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OpenID Stats on May 1st, 2008

By Larry Drebes | Posted on May 01, 2008

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One of the most useful statistics to track the growth of OpenID is the count of Relying Parties (web sites that accept OpenID). Since launching myopenid.com nearly three years ago, we have been able to provide a fairly decent view of the RP landscape. Two and half years ago it was like Christmas every time a new site appeared. Whereas today we regularly see a 100 new unique sites a day.

Since we started providing these numbers, we’ve taken a conservative approach in what we call an RP. We strip out what appears to be purely dev testing. Anything with localhost, .local, ports other than 80 & 443 gets tossed. We also consolidate obvious related trustroots into one. For example sites like 37 signals, wetpaint and others, create many unique trustroots (which is perfectly valid), but for a truth in numbers sake we don’t count these as a separate 1000 sites, we count them as 1. Sometimes these patterns aren’t immediate obvious and we retroactively add them to a filter list. This can cause the RP count to be adjusted slightly downward over time.

At the end of April there were 13196 RP’s. At current rates, this number doubles before the kids go back to school in the fall, but I suspect we will be at a steeper growth curve before that time (more on this in another post).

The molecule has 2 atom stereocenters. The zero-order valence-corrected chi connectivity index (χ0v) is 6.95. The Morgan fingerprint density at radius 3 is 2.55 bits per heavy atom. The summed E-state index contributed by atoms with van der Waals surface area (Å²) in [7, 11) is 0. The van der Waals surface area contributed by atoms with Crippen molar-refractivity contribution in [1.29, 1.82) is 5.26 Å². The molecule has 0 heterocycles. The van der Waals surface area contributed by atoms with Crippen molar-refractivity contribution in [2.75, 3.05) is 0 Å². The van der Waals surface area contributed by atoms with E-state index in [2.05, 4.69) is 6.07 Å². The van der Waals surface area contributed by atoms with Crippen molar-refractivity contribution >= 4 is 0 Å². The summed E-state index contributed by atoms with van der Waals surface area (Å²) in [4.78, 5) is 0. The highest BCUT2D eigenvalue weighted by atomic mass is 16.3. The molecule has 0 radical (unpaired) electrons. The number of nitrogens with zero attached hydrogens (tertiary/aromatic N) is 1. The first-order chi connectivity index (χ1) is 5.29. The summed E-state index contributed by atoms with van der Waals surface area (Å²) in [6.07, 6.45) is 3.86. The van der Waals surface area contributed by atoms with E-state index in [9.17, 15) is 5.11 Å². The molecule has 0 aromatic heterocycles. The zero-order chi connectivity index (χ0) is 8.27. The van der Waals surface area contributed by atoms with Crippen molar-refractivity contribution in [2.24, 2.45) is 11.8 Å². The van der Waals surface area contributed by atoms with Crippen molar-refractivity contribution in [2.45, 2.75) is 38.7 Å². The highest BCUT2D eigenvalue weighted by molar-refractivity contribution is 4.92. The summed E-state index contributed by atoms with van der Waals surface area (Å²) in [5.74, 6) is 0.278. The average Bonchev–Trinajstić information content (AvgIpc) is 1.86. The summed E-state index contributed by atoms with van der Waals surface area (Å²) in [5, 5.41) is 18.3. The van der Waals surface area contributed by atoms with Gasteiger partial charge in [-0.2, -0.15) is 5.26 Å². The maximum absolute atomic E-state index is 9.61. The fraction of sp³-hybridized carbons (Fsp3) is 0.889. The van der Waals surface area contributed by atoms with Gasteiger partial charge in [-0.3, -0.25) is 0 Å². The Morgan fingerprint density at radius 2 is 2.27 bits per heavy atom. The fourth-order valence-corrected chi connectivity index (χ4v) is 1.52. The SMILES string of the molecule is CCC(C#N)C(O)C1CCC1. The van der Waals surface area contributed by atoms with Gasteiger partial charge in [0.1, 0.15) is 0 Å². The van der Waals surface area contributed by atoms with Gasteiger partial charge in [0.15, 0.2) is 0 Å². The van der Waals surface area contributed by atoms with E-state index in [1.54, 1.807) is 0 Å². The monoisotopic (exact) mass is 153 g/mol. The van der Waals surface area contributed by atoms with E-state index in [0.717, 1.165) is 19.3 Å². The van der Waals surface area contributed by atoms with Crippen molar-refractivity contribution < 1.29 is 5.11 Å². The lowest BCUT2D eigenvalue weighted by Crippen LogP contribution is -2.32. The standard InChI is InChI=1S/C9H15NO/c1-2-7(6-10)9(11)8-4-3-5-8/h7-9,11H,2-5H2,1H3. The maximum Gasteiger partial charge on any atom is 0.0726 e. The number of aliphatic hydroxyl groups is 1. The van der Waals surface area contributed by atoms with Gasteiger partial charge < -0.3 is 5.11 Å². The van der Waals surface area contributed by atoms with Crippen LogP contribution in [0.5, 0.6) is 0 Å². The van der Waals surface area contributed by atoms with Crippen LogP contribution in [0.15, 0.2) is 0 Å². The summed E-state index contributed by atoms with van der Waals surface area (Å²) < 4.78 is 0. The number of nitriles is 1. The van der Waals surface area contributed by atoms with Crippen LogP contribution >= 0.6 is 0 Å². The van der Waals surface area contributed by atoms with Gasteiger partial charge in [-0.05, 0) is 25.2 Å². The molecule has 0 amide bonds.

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About the author

Larry Drebes

CEO and CTO

Larry founded Janrain in 2005 to address the challenge of managing user identity on the Internet. In its early days, Janrain drove the development of the majority of the open source OpenID protocol libraries that continue to be used today by organizations such as Google and Yahoo!, and was a founding member of the OpenID Foundation, a nonprofit governance organization for the industry. Prior to Janrain, Larry was a co-founder of Silicon Valley startups Desktop.com, a web-based service, and Four11 Corporation. At Four11 Corporation, Larry led the development of its RocketMail product, one of the first Internet-based email systems. Four11 was acquired by Yahoo! in 1997, and its RocketMail product became Yahoo! Mail. Earlier in his career, Larry did software development for Raynet, McDonnell Douglas and A.G. Edwards.

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